No It’s Not About Good Manners – Kate Paulk
I recently ran across a blog post on something of next to no interest in this crowd (it’s a software testing blog, okay) where, in the context of a brouhaha that’s currently roiling through the testing blogverse, the poster mentioned that he didn’t see why people opposed political correctness because it’s really just about being polite and respectful of the other person.
I didn’t respond to that post for a number of reasons, but the assumption that PC is a way of codifying good manners and the anti-PC just want an excuse to be rude has been festering for a few days, building into something a little, well… a lot non-PC.
What we have here is a matter of framing. Of, if you will, successful propaganda. Political correctness is framed as polite and respectful and why would any decent person want to go against that? And of course no decent person would choose to be needlessly impolite – most of us are well aware that manners, at least in the form of basic courtesy, form the social grease that prevents friction between humans from becoming violent friction.
The fact that PC is neither polite nor respectful gets lost because of the framing and the way those who support it marginalize and exclude those who don’t, to deny not only their ability to be part of society, but their right to exist in that society. How often are screams of ____ist! used to shut down conversation or debate even when the group supposedly insulted or belittled by the allegedly ____ist speech repeatedly denies any insult?
Political correctness starts by dividing humans into groups based on characteristics the group members can’t control. It divides by sex (we won’t even touch the inanity of claiming women as a minority), by skin color (usually claimed as “race”, less commonly “color” or “ethnicity”, with “culture” getting used as meaning the same thing, although the last time I heard the amount of melanin in one’s skin and the proportion of red vs brown melanin has absolutely nothing to do with the language a person grows up speaking or any other cultural marker – there’s an old, old joke about this: an American rabbi takes a vacation in Hong Kong, where he meets up with the local Jewish community. An elderly ethnic Chinese woman grills him about America and his life, asking repeatedly, “Are you sure you’re Jewish?”. Finally, when he asks, “Why do you keep asking me?” she says, “It’s funny. You don’t look Jewish.”), and claims to be assisting each so-defined group by Balkanizing it into progressively smaller slices.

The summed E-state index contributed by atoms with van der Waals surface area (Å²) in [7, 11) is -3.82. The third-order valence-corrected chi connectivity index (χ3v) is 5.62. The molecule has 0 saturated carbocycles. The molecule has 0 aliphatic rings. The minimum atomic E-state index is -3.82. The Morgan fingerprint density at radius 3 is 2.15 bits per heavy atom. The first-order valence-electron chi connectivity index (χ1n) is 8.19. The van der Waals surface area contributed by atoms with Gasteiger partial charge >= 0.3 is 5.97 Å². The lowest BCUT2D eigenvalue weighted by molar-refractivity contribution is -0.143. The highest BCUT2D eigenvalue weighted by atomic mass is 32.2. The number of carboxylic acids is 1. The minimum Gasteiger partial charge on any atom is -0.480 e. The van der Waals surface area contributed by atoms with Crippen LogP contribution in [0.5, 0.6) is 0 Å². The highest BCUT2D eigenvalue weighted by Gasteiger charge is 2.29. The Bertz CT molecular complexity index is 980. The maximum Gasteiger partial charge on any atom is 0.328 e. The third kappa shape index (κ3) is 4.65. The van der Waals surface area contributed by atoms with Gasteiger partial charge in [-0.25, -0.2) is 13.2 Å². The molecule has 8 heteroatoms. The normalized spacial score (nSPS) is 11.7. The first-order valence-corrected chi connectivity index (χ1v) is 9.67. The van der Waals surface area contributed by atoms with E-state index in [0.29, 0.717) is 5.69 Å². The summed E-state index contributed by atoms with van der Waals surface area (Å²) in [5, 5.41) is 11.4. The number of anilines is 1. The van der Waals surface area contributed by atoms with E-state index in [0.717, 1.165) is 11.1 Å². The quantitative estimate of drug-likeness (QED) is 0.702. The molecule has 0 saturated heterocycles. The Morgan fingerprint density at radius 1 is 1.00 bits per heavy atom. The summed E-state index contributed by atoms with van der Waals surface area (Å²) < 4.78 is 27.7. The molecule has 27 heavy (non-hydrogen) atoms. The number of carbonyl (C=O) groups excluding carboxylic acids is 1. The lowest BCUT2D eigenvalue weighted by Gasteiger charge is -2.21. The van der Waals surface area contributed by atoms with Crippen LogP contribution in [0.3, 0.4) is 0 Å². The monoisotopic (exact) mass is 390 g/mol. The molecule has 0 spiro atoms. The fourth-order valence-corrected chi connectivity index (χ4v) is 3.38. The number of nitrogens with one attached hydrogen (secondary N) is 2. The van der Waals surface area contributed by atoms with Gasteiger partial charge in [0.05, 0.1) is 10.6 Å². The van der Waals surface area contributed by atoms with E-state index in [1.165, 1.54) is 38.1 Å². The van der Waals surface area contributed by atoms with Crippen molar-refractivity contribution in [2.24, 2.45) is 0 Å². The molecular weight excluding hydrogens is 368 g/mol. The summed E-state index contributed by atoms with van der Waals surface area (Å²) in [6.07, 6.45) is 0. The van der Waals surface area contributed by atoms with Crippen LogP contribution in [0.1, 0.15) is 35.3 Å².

The individual who doesn’t meet the assumptions of whoever decides these things is presumed to be a traitor to their group and therefore evil. Worse, built into all of this is the notion that each defined group needs assistance from its betters in the form of the ever-so-politically-correct modern progressives (who are, almost exclusively, members of the same incestuous Marxist-elite cultural clique and have every intention of being the ones to send us dissidents to the gulags). Even the names given to the assorted groups (“minority” or “victim” groups) codes the eliteness in.
To those who doubt, I would ask: is it more insulting to be encouraged to work towards your goals, or to be told you aren’t capable of handling normal life so you’re going to get an easy ride, but so as not to offend you it gets called “equal opportunity”. Would you rather I said, “You can do this – let me know if you need any help.” or “You poor dear, let me fix that for you.”?
Too much “let me fix that for you” destroys people. A child who is carried everywhere will never learn to walk, and a person who is given an easy ride will never know what it is to struggle for something and succeed.
Worse, the Balkanizing effect completely ignores the impact of the individual. Each one of us has had a different path through life, and will view anything that happens in light of our experience. For many, there is a more or less common perspective, but not always. Some (yours truly among them) are just too stubborn to accept things as they stand and insist on trying to figure it out for themselves (and reach mega badthinky conclusions due to that horrible tool of the patriarchy known as logic). Others accept what they’re told and go through life believing that they can’t do things without the help of kindly superiors. Then they wonder why their coworkers resent them or don’t let them do the more difficult work. Or come to believe that it actually is ____ism that’s causing them to be unable to do the more difficult work, not the much kinder truth that due to someone’s fuzzy political correctness and sense of fairness they were promoted beyond their capacity.
This isn’t fair, and it sure as hell isn’t just. It violates the person who’s been advanced beyond their abilities and the person who didn’t get the advancement because someone undeserving got it to appease some politically correct quota. Sure, life isn’t fair, but life doesn’t tell people they can’t do something because they’re poor little victims who need to be protected from the world. Life doesn’t teach learned helplessness. Only supposedly well-meaning progressives (aka Marxists who are either too ignorant to realize that’s what they are or they’re hiding the fact that they’re Marxist behind a nicer sounding word) do that.